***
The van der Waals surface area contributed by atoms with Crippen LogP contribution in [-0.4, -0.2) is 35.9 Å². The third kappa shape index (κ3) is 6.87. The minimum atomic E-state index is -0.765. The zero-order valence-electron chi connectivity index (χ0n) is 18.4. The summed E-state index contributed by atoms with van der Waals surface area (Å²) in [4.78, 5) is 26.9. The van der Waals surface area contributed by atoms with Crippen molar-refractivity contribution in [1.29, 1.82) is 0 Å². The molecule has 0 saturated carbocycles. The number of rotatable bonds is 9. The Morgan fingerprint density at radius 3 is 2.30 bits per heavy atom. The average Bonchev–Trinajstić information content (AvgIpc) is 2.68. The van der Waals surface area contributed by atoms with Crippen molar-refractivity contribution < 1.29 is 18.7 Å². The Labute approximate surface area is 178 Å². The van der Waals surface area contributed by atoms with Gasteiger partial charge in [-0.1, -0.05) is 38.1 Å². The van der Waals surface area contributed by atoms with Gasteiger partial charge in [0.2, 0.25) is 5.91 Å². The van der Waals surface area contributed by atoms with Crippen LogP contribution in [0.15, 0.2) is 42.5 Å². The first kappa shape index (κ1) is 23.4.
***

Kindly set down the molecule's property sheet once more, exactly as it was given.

The van der Waals surface area contributed by atoms with Crippen LogP contribution in [-0.4, -0.2) is 35.9 Å². The third kappa shape index (κ3) is 6.87. The minimum atomic E-state index is -0.765. The zero-order valence-electron chi connectivity index (χ0n) is 18.4. The summed E-state index contributed by atoms with van der Waals surface area (Å²) in [4.78, 5) is 26.9. The van der Waals surface area contributed by atoms with Crippen molar-refractivity contribution in [1.29, 1.82) is 0 Å². The molecule has 0 saturated carbocycles. The number of rotatable bonds is 9. The Morgan fingerprint density at radius 3 is 2.30 bits per heavy atom. The average Bonchev–Trinajstić information content (AvgIpc) is 2.68. The van der Waals surface area contributed by atoms with Crippen molar-refractivity contribution < 1.29 is 18.7 Å². The Labute approximate surface area is 178 Å². The van der Waals surface area contributed by atoms with Gasteiger partial charge in [-0.1, -0.05) is 38.1 Å². The van der Waals surface area contributed by atoms with Gasteiger partial charge in [0.2, 0.25) is 5.91 Å². The van der Waals surface area contributed by atoms with Crippen LogP contribution in [0.15, 0.2) is 42.5 Å². The first kappa shape index (κ1) is 23.4.